• No. 3 seed on the line in baseball tilt with Dixie

    The Chiefland baseball team evened its record and kept itself in the driver’s seat for a No. 3 seed in the upcoming district tournament.

    The Indians, behind a masterful performance on the mound by Keegan McLelland, and a four-run rally in the four inning, topped Bell 5-1 April 12. The Indians beat Bronson 21-3 in three innings April 16.

    The win improved Chiefland to 7-7 overall and 5-3 in District 1A-7 play, potentially setting up a showdown for the third seed with Dixie County in Chiefland on April 20. The Indians stood in third place in the standings entering their April 17 game at Trenton, where they lost 10-4. The Bears were 3-5, entering the week, but picked up a forfeit win over Bronson to pull themselves to 4-5. CMHS could clinch the third seed with a win versus the Bears, but a coin flip would likely decide the seed if Dixie County prevails Friday.

    The No. 3 seed will face Bronson in the opening round of tournament play, while the No. 4 figures to get fifth-seeded Bell. The other difference between the third and the fourth seeds is the latter, upon advancing, would have to face top-seeded Trenton in the semifinals.

  • Lady Indians dealt No. 3 seed in district

    Chiefland lost a coin flip to Bell to decide the No. 2 seed in the District 1A-7 tournament, so the Lady Indians won’t get the benefit of a bye in the opening round.

    The Bell-hosted tournament starts April 23, with No. 4 Branford taking on No. 4 Branford facing No. 5 Dixie County at 5 p.m. Chiefland then plays No. 6 Bronson at 7 p.m.

    The winner of that first game advances to face top-seeded Trenton April 24 at 5 p.m., while the other winner takes on Bell at 7 p.m. on April 24.

    Chiefland finished 7-3 in district play after defeating Branford 8-2 on April 12. Macie Thomas delivered her fourth home run of the season, as the junior slugger was 2 for 3 with a couple of RBI. Thomas, Tristen Drummond and Erika Gilliam (3 for 4) each collected multiple hits and a walk, and up-and-comer Nikki Fuller (2 RBI) also had a pair of hits. Kensley Durrance fanned seven in seven innings pitched and allowed just three hits. Chiefland tallied 10 hits and one error.

  • Science students get lessons in the field

    By Lita Weingart, CMHS Science Teacher

    On April 13th, Chiefland Middle High School science students from Stacy Drummond and Lita Weingart’s classes went on a field trip to visit the new University of Florida Nature Coast Biological Station in Cedar Key.

    Our schools superintendent, Jeff Edison, took time out of his busy schedule to help chaperone our trip. We were given a tour of the new research facility and students got to talk with scientists about the research they are conducting.

    Students also visited Joe Rains Beach and, with the assistance of UF scientist Hannah Healy and educational specialist Katherine Hellgren, collected and identified local marine life using a seine net.

    In addition, the students conducted a transect study to determine the amount of biodiversity found on the shoreline.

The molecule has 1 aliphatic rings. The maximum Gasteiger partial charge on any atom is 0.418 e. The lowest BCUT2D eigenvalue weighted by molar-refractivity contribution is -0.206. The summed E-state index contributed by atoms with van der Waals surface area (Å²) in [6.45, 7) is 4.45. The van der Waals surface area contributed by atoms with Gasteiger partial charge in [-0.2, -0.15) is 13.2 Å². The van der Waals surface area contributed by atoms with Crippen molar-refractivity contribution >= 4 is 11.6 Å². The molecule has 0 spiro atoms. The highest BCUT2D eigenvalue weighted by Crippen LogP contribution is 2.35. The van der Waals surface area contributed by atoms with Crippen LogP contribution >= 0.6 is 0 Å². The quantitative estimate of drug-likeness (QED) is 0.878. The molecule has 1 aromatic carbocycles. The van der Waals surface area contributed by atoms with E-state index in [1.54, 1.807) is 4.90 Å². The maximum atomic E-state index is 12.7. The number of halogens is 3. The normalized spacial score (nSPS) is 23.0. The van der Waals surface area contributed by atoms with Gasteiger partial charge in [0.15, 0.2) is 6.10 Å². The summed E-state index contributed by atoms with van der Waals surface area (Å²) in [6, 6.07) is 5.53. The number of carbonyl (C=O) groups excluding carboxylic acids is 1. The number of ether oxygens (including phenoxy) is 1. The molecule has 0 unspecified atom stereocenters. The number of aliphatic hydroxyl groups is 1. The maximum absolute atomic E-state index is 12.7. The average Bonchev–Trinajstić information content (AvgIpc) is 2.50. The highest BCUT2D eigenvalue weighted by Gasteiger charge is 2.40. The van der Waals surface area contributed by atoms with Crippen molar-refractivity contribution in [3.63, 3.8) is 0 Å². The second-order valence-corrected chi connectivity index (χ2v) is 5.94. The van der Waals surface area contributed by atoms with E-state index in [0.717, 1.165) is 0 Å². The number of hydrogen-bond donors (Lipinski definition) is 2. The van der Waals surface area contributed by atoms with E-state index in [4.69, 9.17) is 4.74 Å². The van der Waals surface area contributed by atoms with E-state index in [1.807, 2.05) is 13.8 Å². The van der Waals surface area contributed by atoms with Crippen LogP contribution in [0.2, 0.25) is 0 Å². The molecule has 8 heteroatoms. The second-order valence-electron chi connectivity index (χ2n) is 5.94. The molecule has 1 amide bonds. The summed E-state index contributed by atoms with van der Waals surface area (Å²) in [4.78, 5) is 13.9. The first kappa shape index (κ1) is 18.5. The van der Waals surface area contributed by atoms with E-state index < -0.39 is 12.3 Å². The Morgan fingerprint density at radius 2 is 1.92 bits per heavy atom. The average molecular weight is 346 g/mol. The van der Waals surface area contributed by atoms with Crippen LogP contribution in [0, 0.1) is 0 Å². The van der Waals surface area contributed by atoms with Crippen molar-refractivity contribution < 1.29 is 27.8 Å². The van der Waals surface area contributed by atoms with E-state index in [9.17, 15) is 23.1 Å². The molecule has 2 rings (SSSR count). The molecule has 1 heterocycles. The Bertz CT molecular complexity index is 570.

We would like to thank Mr. Edison for spending the day with us and the UF personnel for sharing their expertise. A great time was had by all!

  • Lady Indians excelling in college softball

    Former Chiefland Lady Indian softball players continue to make their mark in the college ranks.

    College of Central Florida freshman Takiya London is a slugging machine for the Lady Patriots out of Ocala, with team highs in home runs (15), doubles (12), slugging (.797) RBI (57) and stolen bases (13). The first-year shortstop has boasted a five-game home run streak this season as well as a 12-game hitting streak, and currently carries a .412 batting average.

    CF (40-8) is ranked No. 8 in the nation in the National Junior College Athletic Association (NJCAA) Division I, and is on top of the Mid-Florida Conference behind a 13-1 mark in conference play. London is second in runs, 10th in home runs and seventh in total bases in NJCAA Division I.

  • 2018 legislative session: some wins, some losses for the environment

    By Save the Manatee Club

    As in years past, the Florida Legislature considered but failed to pass a ban on hydraulic fracturing (“fracking”).

    The bipartisan Senate bill, SB 462, had unanimous support in the Senate Committee on Environmental Preservation and Conservation and the Appropriations Subcommittee on the Environment and Natural Resources before stalling in its final committee. The House version of the bill was never scheduled for hearing.

    Fracking is of particular concern in Florida because of the state’s karst geology and the enhanced risk that contaminants from the extraction process could migrate into ground and surface water, threatening both natural ecosystems and public drinking water supplies.

    Two bills that did pass pose potentially significant risks to Florida’s springs and wetlands.

    The first, HB 7043, authorizes DEP to assume responsibility for the federal Clean Water Act “dredge and fill” permitting program. On its face, this proposal sounds sensible, with the laudable goal of reducing duplicative application requirements.